TORONTO : Made-in-India toys outplay global giants

TORONTO : Made-in-India toys outplay global giants

TORONTO : Move over Lego and Barbie! Gilli-danda, spinning tops, Vikram Betal puzzles and other domestic-themed toys are making their way into Indian kids’ households.

A 2021 central government mandate around quality certification (BIS trademark) for this industry has helped reduce import of toys in certain segments as well as in the harmonised system, or HS, codes (the tariff nomenclature that is an internationally standardised system of names and numbers to classify traded products).

Additionally, the Centre’s mandate also brought in a wave of innovation among desi toy makers, with several now launching products that reflect Indian culture and popular themes from various regions of India.

Market leaders such as Funskool and Hasbro are focusing on bringing in more local flavour to their toys and games line-up. At the same time, various startups are also emerging in the sector that make toys out of eco-friendly Indian materials relating to the country’s culture. From Janmashtami collections to Ramayana sets to board games based on various Indian fables, these products are flying off the shelves as new age parents seek to make play time more meaningful.

The traditional Indian games have taken off much better than expected, Funskool India CEO R Jeswant said. “We feel that there is potential for traditional games because the- re are people to buy,” he added.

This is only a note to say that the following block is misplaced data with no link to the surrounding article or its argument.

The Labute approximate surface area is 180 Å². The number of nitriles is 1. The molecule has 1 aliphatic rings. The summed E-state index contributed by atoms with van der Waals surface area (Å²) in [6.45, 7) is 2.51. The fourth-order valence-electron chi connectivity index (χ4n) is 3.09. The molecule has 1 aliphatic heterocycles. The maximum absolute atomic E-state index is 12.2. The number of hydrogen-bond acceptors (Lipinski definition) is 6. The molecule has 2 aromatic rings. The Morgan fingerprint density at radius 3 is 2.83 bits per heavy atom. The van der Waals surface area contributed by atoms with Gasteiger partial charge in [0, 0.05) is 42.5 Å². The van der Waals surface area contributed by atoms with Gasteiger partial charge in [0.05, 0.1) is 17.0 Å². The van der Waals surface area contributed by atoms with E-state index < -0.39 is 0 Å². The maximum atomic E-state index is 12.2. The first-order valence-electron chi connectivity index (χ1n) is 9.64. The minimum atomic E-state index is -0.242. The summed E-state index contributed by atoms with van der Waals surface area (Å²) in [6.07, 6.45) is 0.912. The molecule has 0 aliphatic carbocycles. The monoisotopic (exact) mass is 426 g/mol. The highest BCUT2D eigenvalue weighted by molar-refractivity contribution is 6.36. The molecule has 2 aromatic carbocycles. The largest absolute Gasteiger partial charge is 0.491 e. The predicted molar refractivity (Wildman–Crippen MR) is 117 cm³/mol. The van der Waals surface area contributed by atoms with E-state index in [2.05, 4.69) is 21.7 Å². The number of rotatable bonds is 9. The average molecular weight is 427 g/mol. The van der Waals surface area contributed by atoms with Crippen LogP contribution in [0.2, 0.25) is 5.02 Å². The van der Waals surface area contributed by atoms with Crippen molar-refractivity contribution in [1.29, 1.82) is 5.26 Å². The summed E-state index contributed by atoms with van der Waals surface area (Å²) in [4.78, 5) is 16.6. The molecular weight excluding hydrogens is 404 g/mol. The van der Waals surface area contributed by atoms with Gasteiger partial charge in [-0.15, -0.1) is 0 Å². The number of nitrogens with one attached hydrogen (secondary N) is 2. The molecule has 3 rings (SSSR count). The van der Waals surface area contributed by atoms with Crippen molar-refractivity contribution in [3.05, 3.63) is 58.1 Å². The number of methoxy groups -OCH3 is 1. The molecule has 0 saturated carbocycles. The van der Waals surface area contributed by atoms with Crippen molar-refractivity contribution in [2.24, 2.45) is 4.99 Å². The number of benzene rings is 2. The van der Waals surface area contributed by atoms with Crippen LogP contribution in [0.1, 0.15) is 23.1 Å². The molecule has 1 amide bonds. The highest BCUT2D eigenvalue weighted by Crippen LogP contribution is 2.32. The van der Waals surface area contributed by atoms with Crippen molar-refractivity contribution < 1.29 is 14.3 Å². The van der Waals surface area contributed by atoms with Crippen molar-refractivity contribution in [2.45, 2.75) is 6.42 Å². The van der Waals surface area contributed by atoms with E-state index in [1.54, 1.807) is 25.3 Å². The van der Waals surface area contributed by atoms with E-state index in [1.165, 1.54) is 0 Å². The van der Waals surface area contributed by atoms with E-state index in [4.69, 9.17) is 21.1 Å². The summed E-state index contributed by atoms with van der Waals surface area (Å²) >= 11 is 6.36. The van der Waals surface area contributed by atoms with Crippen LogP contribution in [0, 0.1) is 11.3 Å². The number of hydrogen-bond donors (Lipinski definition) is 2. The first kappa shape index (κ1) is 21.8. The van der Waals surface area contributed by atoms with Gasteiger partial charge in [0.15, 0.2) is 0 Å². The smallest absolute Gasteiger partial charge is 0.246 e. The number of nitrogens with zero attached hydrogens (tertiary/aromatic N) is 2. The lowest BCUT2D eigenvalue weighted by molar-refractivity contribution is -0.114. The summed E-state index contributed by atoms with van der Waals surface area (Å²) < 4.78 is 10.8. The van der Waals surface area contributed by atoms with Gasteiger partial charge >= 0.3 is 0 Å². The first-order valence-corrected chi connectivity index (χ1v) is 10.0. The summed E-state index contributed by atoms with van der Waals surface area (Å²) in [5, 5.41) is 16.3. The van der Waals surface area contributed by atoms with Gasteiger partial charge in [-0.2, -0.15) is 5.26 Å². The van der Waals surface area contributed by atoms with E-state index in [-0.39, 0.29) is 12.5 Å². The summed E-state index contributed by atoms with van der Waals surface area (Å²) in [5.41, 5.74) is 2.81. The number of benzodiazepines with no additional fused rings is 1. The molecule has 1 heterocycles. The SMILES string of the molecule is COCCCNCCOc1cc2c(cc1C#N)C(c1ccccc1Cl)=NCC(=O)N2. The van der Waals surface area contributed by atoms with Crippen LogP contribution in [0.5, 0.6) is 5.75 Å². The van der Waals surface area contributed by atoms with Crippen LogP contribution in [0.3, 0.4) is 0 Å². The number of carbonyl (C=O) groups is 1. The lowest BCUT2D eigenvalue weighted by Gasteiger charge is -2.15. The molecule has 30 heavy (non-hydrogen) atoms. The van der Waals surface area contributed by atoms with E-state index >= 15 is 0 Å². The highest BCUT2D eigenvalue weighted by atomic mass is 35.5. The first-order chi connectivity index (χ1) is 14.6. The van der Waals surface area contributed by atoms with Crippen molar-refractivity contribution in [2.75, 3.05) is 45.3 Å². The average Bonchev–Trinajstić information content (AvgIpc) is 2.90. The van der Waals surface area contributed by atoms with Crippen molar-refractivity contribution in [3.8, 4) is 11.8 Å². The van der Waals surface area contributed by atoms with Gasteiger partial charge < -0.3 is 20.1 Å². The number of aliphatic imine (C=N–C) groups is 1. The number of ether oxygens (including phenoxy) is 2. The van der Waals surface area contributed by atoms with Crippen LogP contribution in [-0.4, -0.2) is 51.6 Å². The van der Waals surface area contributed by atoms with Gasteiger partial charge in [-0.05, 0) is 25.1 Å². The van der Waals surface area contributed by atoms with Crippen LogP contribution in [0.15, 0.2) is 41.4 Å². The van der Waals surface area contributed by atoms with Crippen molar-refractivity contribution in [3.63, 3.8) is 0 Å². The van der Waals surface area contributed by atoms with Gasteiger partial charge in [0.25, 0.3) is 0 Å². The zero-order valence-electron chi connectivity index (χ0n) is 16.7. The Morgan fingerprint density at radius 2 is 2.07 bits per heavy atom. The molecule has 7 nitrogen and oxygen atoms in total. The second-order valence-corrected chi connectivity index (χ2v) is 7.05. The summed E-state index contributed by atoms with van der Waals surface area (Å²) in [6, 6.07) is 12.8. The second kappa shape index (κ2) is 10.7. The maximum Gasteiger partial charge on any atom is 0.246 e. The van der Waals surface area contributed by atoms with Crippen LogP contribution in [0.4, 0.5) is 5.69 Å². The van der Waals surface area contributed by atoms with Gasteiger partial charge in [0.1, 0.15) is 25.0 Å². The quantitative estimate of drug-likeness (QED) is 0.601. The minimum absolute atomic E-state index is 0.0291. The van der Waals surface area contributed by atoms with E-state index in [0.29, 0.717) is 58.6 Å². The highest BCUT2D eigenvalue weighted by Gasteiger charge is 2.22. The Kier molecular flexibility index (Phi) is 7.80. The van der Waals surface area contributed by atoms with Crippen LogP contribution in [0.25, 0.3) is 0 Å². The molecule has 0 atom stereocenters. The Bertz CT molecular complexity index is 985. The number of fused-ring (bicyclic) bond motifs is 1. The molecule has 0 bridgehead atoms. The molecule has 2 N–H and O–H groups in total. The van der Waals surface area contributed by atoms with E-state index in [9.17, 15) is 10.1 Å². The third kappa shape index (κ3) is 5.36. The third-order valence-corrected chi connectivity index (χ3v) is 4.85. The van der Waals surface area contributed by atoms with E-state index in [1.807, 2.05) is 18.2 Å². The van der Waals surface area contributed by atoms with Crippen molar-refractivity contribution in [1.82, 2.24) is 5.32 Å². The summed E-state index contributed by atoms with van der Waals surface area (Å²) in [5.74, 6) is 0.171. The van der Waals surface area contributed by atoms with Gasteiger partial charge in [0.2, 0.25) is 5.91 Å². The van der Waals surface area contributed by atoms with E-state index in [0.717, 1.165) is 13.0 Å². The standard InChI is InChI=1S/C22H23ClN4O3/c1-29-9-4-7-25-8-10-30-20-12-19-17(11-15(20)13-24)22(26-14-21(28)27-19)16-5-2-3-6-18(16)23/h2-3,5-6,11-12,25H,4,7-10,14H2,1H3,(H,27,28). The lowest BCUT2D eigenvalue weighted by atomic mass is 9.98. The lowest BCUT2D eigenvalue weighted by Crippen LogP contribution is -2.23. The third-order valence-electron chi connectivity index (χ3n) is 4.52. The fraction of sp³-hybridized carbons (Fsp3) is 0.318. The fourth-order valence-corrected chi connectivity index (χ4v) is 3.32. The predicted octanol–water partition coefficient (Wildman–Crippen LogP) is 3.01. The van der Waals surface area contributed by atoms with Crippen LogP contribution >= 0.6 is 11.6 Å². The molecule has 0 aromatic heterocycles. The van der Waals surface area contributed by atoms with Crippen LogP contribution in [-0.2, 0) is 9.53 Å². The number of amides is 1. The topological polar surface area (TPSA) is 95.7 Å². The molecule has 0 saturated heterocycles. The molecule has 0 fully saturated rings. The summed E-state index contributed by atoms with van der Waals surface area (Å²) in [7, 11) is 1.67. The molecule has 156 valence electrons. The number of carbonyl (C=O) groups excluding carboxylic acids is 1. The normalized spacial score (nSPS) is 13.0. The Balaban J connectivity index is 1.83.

Meeta Sharma, founder of Shumee Toys — a sustainable new age toy maker — said toys of yesteryear are making a comeback as the concept of na- tural play and free play among kids gains ground.

“Nostalgia is a key factor when it comes to introducing new toys and games. A lot of us have grown up playing these games when we were younger and want to give our children the same experience in their own native tongue. These games are all fully made-in-India and a boost to our local sourcing and manufacturing,” Hasbro India commercial director Lalit Parmar said.

Sharad Kapoor, the general secretary of Toy Association of India, and managing director of Delhi-based Kreative Kids International, said that while India has always had a large addressable market for toys, manufacturers are now coming up with more localised collections.

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